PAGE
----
5. Shiitake Mushrooms
Shiitake mushrooms have one of the highest concentrations of glutamate in vegetables. Incorporated into savory dishes it will not only add intense mushroom flavor but also help to heighten the other ingredients. Caramelize the ‘rooms in a pan before oven roasting to intensify their flavor, then add to your favorite noodle dishes. Mushroom seasoning is an easier alternative if you want to skip cooking the mushrooms, and simply shake the flavoring in.
6. Yeast extract
Yeast extract is commonly used to make beer and bread, to elevate the savory flavor. This ingredient can be purchased in powder form from specialty stores such as home brewing suppliers. Well stocked supermarkets will also carry the powder. If you can’t find any then a jar or marmite or vegemite will work well in its place. They contain glutamic acid so a scoop of this tar-like substance will lift savory dishes. Just remember to use in moderation.
Anchovies are one of the highest glutamate-containing fish and they’re excellent in many cooked dishes. Added to sauces, pasta or other saucy Italian dishes one fillet is an effective ingredient for giving food a salty umami hit. If fishy flavors aren’t to your liking don’t fear, the fish taste isn’t detectable once cooked.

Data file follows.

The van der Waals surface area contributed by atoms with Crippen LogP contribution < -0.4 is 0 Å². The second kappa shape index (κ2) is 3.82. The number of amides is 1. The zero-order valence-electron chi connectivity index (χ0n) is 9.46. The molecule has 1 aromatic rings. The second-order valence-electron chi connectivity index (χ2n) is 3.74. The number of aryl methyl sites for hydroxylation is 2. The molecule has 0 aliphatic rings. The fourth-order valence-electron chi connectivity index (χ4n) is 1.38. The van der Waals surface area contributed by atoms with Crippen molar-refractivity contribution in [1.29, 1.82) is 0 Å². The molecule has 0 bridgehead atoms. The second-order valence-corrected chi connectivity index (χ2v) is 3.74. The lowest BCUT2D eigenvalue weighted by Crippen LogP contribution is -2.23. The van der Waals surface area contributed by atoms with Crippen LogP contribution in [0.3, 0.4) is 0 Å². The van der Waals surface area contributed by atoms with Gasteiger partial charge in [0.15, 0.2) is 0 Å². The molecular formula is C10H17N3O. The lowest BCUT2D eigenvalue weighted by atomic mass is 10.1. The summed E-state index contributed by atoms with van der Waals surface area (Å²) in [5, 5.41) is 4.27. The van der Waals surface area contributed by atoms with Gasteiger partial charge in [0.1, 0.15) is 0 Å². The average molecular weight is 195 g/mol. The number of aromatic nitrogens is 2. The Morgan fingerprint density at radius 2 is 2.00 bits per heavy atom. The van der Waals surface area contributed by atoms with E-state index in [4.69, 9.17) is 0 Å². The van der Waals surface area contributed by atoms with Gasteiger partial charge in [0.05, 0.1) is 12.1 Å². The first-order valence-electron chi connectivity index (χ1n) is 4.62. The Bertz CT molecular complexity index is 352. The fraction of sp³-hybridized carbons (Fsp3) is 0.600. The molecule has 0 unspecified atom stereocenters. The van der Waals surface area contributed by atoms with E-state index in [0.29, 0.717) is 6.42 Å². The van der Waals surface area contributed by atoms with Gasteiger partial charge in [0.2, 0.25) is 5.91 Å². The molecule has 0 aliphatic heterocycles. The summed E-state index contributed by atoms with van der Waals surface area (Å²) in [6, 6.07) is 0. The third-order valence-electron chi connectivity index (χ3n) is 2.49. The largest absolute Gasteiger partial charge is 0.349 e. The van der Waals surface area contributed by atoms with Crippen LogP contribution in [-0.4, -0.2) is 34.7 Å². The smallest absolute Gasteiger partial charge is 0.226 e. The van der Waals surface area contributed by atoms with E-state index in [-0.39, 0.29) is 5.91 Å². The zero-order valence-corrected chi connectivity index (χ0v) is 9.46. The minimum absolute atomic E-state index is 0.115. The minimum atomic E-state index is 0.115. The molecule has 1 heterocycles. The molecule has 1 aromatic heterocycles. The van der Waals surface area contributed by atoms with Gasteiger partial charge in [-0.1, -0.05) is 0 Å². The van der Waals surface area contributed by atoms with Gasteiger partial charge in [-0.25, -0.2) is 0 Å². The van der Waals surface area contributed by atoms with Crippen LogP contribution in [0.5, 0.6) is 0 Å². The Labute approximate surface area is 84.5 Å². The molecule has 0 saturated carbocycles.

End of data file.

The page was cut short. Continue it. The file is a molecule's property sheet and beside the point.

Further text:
Salt doesn’t sound like a very creative backup option for MSG, but it is a highly effective flavor enhancer. The type of salt used plays a big part in the success of your dish. Use kosher or sea salt for best results. Lower-priced table salt is okay added early in a dish, but we don’t recommend using it at serving time.
High free-glutamate foods
We’ve compiled some everyday ingredients that contain free glutamates. Although all the below items add umami flavor to food, consider how their flavor will impact the recipe you’re cooking. Marmite and parmesan cheese won’t work well in many Asian dishes, but they’ll help enhance the flavor in slow-cooked meals very well.
Read more about glutamate here.
- MSG has been used in Japanese cooking since the 1920s to enhance convenience bento boxes, ramen, dashi, and many processed foods.
- When checking the packaging for MSG look for the ingredient code E621.
- MSG contains one third the amount of sodium as salt does.
- People tend to consume 10-20g of glutamate from everyday ingredients consumed in a healthy diet.
MSG is a synthetic flavor enhancer that can intensify savory dishes. It is especially popular in Chinese cuisine, but it can be added to other foods also. Not everyone likes the idea of using this man-made ingredient for a range of reasons. If you need to replace MSG in your cooking, use beef stock, soy sauce, parmesan, or dulse as your main alternatives. Of course, you could simply leave the MSG out and not replace it with anything. Salt does a good job of adding flavor without adding any awkward taste that doesn’t fit the recipe.
Do you have a secret ingredient that you use to enhance your meals? Please let us know in the comments below.